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Ⓒ Jason Wallis
Ⓒ Jason Wallis

The Secret to Homaro Cantu's Genius

Ⓒ Jason Wallis
Ⓒ Jason Wallis

Last week, the legendary chef Homaro Cantu took his own life. It’s a sad and familiar story of someone too talented leaving us too soon. At mental_floss, we were very much in awe of Cantu’s special breed of genius. And we were floored by his ambitions (one of the many things he expected to do was to use edible paper soaked with nutrients to end world hunger). Eight years ago we put him on our New Einsteins list for all the madcap inventing he was doing on and off the plate. He was one of the first interviews we ever landed (we had our pal Erik Vance report the story), and couldn’t have been nicer, giving his time to a little magazine from Birmingham. Just a few weeks ago, I was wondering about something he’d said in this interview—that he’d figured out a way to flip a gene that would turn tomato plants into organic nightlights, and I made a note to myself to schedule a follow-up. Unfortunately, we never got the chance. In light of Cantu’s passing, I thought it would be a good time to post this short interview. I remember reading Cantu's words and feeling inspired to tinker and invent and dream bigger. I’m hoping others will stumble into this interview and feel the same way.


 Jason Wallis

The Restless Chef

by Erik Vance

In the back of Homaro Cantu’s chic Chicago restaurant, Moto, hangs a Salvador Dalí poster that reads, “The only difference between a madman and me is that I am not mad.”
It’s in the right place. With his penchant for cooking with lasers and liquid nitrogen, Chef Cantu has created one of the edgiest dining experiences in the country. On the Moto menu, you might find doughnut soup, flapjack popsicles, and, to drink, a glass of vanilla-bean smoke. “First we shock people, and then we awe them with the fact that this stuff is real food,” Cantu says. “If it doesn’t make you go, ‘Holy sh**, that was the greatest spaghetti I’ve ever eaten—and it looked like a cheeseburger!’ then it’s just not worth it.”
As a teenager in California, Cantu says he was on a one-way track to juvenile hall when a high-school science teacher got him hooked on science. A love for experimentation led to a passion for tinkering in the kitchen, which eventually evolved into his peculiar brand of high-tech gastronomy. Obsessed with new ideas, Cantu believes he is more inventor than chef. Indeed, he spends many waking hours on projects that have nothing to do with cooking, such as making tomatoes glow in the dark. Recently, mental_floss grabbed a few minutes on the phone with Cantu to ask him about his latest pursuits. In a dialect that’s one part California surfer and one part Chicago construction worker, he tends to throw ideas around one on top of the next. All them could be dismissed as hare-brained, except that most of them are proving remarkably successful.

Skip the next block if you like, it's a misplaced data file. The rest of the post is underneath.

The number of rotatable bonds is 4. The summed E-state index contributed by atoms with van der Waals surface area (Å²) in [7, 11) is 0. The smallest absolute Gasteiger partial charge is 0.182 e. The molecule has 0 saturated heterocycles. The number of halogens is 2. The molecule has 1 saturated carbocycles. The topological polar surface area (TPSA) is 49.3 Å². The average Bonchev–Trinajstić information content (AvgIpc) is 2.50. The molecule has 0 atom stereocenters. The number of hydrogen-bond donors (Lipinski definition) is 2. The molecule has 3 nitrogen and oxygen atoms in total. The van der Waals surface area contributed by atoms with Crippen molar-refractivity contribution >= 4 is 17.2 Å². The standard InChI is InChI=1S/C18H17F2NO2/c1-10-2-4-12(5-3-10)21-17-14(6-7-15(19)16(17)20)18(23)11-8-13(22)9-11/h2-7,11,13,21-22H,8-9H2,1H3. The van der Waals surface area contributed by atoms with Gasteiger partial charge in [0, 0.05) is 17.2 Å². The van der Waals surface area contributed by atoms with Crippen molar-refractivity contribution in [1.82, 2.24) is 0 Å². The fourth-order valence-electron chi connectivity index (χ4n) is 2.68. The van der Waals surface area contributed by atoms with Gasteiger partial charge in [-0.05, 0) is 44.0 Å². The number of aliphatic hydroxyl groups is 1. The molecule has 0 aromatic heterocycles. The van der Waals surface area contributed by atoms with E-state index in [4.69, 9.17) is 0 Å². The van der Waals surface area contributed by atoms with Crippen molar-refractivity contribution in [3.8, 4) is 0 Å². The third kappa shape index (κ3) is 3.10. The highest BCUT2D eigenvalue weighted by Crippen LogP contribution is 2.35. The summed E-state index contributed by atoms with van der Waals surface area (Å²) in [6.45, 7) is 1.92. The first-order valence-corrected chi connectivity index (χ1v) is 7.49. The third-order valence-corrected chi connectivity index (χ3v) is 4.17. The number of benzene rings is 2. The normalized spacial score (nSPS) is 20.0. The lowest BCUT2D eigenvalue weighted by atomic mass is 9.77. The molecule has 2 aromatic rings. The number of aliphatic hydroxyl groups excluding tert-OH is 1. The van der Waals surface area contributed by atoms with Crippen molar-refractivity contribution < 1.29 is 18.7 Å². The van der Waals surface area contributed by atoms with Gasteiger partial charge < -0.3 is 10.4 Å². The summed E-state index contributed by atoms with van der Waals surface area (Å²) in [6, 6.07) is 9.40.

Q: What is the worst thing you’ve ever created?
A: This thing called the Black Course. It was calamari with red sauce, but everything was pitch black. The ladies didn’t like it because after about five minutes, their lips and their teeth turned black. They’d be looking at their date and trying to be sexy, but they weren’t very sexy.

Q: You’ve been working with products from a company called American Anti-Gravity. What’s that about?
A: This guy created a particle gun that pumps out 40 watts of negative ions, which can levitate some objects. As soon as I saw it, I thought, ‘We’ve got to see if there are any edible products that we can electrify to make them float around!’ And that’s when I thought of salt. You can actually charge certain types of sodium chloride so that they store energy, which can be released on demand.

Q: So you had levitating salt floating around your restaurant?
A: Yeah. We were just shooting salt with this particle gun, and it bounced around. It was cool and novel, but how do you turn that into a product? Instead, it led me to this other invention I’m working on now that’s essentially going to turn every building in America into a net energy producer. It’s a motor that I’m hoping will create more energy in a building than the building consumes. I’ve got eight households in my neighborhood that use it, and they’re going to start cutting me checks for all the energy they’re saving.

Q: Why do you think there’s an energy crisis?
A: Because we’re over-thinking everything these days. I’ll give you one example. Tomatoes actually have a gene in them that can be switched on and off, enabling them to glow in the dark. And if a tomato can throw off 240 lumens, that’s equivalent to 10 LED lights. So you take your tomatoes and you put them in an upside-down planter and you grow them, and then they glow at night. I think the key to unlocking energy potential is looking at food as a means of dense energy storage. If you could take something that you can eat and use it to light your home, that’s a double whammy. When it’s ripe, it burns out and you eat it! Man, that’s how we’ve got to start thinking.